Astigmatism is present when the cornea is steeper in one meridian than it is in the opposite 90° meridian, thus being shaped more like a football than a basketball. This usually occurs “naturally”, but may result from prior surgery such as LASIK, EPI-LASEK, PRK, LASIK, RK or cataract surgery.
Astigmatic keratotomy (AK) is the surgical correction of astigmatism using a precision diamond scalpel or a laser to perform tiny, thin, deep corneal incisions. These incisions relax the cornea in the steeper meridian, which results in a decrease in astigmatism.
Astigmatic keratotomy has been performed since the late 1970’s and its effects are well studied. Dr. Mandel has performed thousands of AKs since 1983. The success rate is quite high and serious complications are rare. Side effects are also low.
The lower the amount of astigmatism, the more accurate the procedure (this is also true of astigmatic correction with the laser). Below 1.50 diopters, the success rate (uncorrected visual acuity 20/40 or better) is more than 95% and enhanced procedures are required in less than 10% of cases. Over 2.50 diopters, the success rate begins to drop, it is about 50% and the need for enhancements increases to about 50%.
The procedure takes less than five minutes, is painless (topical anesthetic drops are very effective), and post-operative discomfort is usually minimal. Most patients describe a “foreign body” sensation for one to two days. Very few people experience significant pain. Return of vision occurs within a week, and usually remains quite stable with little or no regression.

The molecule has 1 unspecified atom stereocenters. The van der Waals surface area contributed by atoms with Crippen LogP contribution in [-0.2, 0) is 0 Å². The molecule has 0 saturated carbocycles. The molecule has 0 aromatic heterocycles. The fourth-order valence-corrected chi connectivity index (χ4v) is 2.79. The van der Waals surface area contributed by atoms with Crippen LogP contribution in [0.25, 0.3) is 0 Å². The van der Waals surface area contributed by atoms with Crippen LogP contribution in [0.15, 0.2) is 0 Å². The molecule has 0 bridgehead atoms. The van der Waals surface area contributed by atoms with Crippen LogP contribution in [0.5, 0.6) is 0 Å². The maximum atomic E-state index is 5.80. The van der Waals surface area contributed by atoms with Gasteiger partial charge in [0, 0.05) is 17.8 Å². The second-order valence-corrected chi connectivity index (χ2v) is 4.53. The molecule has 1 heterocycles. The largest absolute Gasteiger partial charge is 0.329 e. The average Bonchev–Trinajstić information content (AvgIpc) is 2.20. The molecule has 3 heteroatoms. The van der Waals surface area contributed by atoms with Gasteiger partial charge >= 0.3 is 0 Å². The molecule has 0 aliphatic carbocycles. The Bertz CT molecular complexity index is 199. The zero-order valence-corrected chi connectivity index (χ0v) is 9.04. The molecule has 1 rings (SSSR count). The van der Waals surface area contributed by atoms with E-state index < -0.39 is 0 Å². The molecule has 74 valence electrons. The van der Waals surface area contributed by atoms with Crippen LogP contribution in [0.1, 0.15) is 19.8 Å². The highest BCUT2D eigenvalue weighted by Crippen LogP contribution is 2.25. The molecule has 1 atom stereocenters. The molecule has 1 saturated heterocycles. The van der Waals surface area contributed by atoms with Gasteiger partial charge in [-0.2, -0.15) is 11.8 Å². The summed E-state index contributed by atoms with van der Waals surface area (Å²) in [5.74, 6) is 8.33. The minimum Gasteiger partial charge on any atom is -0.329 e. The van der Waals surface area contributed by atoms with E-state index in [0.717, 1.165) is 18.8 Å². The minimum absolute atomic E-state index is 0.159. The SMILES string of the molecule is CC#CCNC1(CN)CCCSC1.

Side Effects of Astigmatic Keratotomy (AK)
Side effects are not common and may include mild fluctuation of vision; some glare and light sensitivity, mild haze or “ghost images”, and recurrent erosions (where the cornea develops tiny recurrent surface breakdowns causing discomfort for one to two days at a time).
A microperforation of the cornea into the inside of the eye occurs in about 2% of cases and rarely causes any problem. Usually, the only treatment required is antibiotic drops for four to five days and no rubbing of the eye for two weeks. Occasionally, if a perforation occurs, a contact lens or sutures are required to treat the perforations.
Infections, significant overcorrection or under correction, loss of correctable vision, irregular astigmatism, significant corneal scars, and macroperforation of the cornea requiring a suture to close the incision are all quite rare. Exceedingly rare is a perforation that results in the introduction of bacteria into the eye causing a serious, potentially blinding, internal eye infection.
Schedule a Consultation Today
If you suffer from astigmatism, it is important to know that there are modern treatments available to help correct your vision. Dr. Mark R. Mandel and the team at Ophthalmic Medical Associates, Inc. are experienced providers of astigmatic keratotomy. To schedule a consultation or learn if you may be a candidate, contact the practice at one of our four convenient locations in Hayward, San Jose, Castro Valley and Concord, CA.